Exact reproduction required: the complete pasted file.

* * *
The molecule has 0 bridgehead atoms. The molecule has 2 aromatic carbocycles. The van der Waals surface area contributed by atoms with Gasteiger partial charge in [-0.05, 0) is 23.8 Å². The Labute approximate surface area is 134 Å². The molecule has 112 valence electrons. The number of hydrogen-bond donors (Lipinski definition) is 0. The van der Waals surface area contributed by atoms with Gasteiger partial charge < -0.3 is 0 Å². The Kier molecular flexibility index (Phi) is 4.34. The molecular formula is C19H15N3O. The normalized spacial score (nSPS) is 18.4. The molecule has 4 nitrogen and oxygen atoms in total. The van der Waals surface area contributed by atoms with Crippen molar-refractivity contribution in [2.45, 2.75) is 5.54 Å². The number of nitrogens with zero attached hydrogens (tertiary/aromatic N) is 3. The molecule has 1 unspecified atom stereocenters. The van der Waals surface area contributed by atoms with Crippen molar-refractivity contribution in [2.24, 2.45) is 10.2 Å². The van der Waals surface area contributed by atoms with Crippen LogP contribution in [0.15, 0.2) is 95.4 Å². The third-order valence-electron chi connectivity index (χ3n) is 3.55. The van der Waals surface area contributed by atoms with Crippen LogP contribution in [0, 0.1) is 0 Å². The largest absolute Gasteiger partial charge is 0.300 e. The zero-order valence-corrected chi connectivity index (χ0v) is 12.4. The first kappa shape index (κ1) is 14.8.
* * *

The molecule has 0 bridgehead atoms. The molecule has 2 aromatic carbocycles. The van der Waals surface area contributed by atoms with Gasteiger partial charge in [-0.05, 0) is 23.8 Å². The Labute approximate surface area is 134 Å². The molecule has 112 valence electrons. The number of hydrogen-bond donors (Lipinski definition) is 0. The van der Waals surface area contributed by atoms with Gasteiger partial charge < -0.3 is 0 Å². The Kier molecular flexibility index (Phi) is 4.34. The molecular formula is C19H15N3O. The normalized spacial score (nSPS) is 18.4. The molecule has 4 nitrogen and oxygen atoms in total. The van der Waals surface area contributed by atoms with Crippen molar-refractivity contribution in [2.45, 2.75) is 5.54 Å². The number of nitrogens with zero attached hydrogens (tertiary/aromatic N) is 3. The molecule has 1 unspecified atom stereocenters. The van der Waals surface area contributed by atoms with Crippen molar-refractivity contribution in [2.24, 2.45) is 10.2 Å². The van der Waals surface area contributed by atoms with Crippen LogP contribution in [0.15, 0.2) is 95.4 Å². The third-order valence-electron chi connectivity index (χ3n) is 3.55. The van der Waals surface area contributed by atoms with Crippen LogP contribution in [0, 0.1) is 0 Å². The largest absolute Gasteiger partial charge is 0.300 e. The zero-order valence-corrected chi connectivity index (χ0v) is 12.4. The first kappa shape index (κ1) is 14.8.